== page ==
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Last modified: 12 March 2007

URL: http://cxc.harvard.edu/ciao3.4/why/slang.html
Hardcopy (PDF): A4 | Letter

S-Lang as the CIAO Scripting Language

The following is an outline on how it was decided that S-Lang should become the CIAO scripting language.


On top of the usual benefits one expects from the use of a scripting language (e.g. extensibility, rapid prototyping, dynamic/loose typing, no compilation, no malloc/free worries, etc), there were several additional requirements:

Other Languages Considered

We evaluated several major languages in this regard (Tcl, Python, Perl) and several lesser-known languages/environments (glish, the CINT/Root system from Integral, and S-Lang). Here is a short summary of the review, the details of which can be found in the memo "Evaluation of Alternatives for adding Arrays, Arithmetic, and Programmability to CIAO2.0".

Tcl was rejected primarily because it is string-based. Bulk numerical operations are inefficient and imprecise in Tcl because internally conversions must be done between string and numeric representations.

Perl, despite its power and the zealous love of its adopters, was rejected primarily on syntactical grounds. Most astronomers would not find it an intuitive scientific language. This is especially true given that at the time of the review CIAO already had interactive applications with their own simple command languages (ChIPS for plotting and imaging, Sherpa for modeling/fitting) with which Perl would not have meshed cleanly at all.

Python was a considerably stronger contender, both because of the general power of the language and the wide array of Python modules available. Ultimately the choice to reject it came down to several factors:

All of these mean it's much harder to incorporate Python seamlessly/invisibly within CIAO. Putting Python "into" the CIAO Sherpa and ChIPS applications would be much like "having the tail wag the dog."


The Benefits of S-Lang

In contrast, S-Lang is a procedural language with a C-like syntax which should be very familiar to a large majority of practicing scientists. While S-Lang admittedly has idiosyncrasies of its own, it does not require mastery of a distinctly new syntactic idiom (Perl), nor does it mandate strict editing format or the adoption of an object-oriented perspective (Python). Several CXC scientists, for example, have converted their IDL scripts to S-Lang with remarkably little effort (verging on the order of only minutes in some cases). S-Lang was designed from the outset to be embeddable, takes all of about 5 minutes to compile on an average system, and generates a shared object library that is less than 500K in size on Solaris. S-Lang was written by a professional physicist (Dr. John Davis, at the MIT CSR) and as a result provides intrinsic scientific/numerical capability that is superior to that of most scripting languages, and at the primitive level is nearly on par with that of commercial systems like IDL and MatLab.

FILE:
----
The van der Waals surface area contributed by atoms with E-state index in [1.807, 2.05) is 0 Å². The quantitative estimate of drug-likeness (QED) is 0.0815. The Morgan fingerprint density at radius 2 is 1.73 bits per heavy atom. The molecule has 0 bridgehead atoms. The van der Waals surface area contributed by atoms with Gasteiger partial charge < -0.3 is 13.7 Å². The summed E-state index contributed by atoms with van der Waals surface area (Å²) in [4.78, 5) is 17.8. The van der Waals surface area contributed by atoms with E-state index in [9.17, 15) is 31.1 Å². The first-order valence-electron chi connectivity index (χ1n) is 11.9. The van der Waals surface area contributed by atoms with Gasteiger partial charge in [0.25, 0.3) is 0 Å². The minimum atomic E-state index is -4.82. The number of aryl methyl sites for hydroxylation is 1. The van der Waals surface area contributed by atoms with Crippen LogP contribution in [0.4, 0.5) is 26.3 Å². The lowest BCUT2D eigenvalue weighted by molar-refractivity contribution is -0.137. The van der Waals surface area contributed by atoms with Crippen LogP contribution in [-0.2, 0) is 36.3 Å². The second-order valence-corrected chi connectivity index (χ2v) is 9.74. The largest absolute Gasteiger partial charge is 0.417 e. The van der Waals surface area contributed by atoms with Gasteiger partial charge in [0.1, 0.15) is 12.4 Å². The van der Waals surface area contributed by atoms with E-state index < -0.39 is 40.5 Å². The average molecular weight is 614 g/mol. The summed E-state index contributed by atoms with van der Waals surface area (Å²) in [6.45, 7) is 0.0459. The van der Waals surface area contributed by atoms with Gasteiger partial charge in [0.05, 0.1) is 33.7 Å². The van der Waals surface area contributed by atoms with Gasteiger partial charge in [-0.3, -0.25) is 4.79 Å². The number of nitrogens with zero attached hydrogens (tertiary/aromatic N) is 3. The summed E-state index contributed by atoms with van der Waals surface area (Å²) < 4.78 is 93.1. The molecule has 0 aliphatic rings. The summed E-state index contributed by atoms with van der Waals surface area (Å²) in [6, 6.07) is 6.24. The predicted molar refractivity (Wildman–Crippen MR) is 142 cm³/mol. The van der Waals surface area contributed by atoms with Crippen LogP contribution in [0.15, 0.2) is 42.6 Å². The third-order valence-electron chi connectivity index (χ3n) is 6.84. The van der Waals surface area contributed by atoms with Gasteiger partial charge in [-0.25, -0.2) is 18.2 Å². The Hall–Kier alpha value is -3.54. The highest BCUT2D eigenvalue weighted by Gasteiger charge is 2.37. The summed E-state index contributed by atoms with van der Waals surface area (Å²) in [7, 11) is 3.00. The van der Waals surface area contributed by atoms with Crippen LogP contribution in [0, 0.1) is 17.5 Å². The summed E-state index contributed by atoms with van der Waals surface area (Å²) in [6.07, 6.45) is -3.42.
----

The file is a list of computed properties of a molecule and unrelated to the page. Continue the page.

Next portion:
While lesser-known than other scripting languages, S-Lang does have an international following, and a strong reputation for economy, quality, and speed. It is embedded within numerous extremely popular open-source applications (e.g., the SLRN newsreader, the Lynx web browser, the JED editor/emacs clone), and along with those applications is bundled with most Linux distributions (e.g., Redhat).

The chief disadvantages of adopting S-Lang are that the number of importable S-Lang modules available to the community is well below that of the other major scripting languages, and that the documentation corpus is likewise not as large. Given our niche, though, these were deemed less significant factors than those described above, and we are working on developing new modules as needs arise.


Hardcopy (PDF): A4 | Letter
Last modified: 12 March 2007

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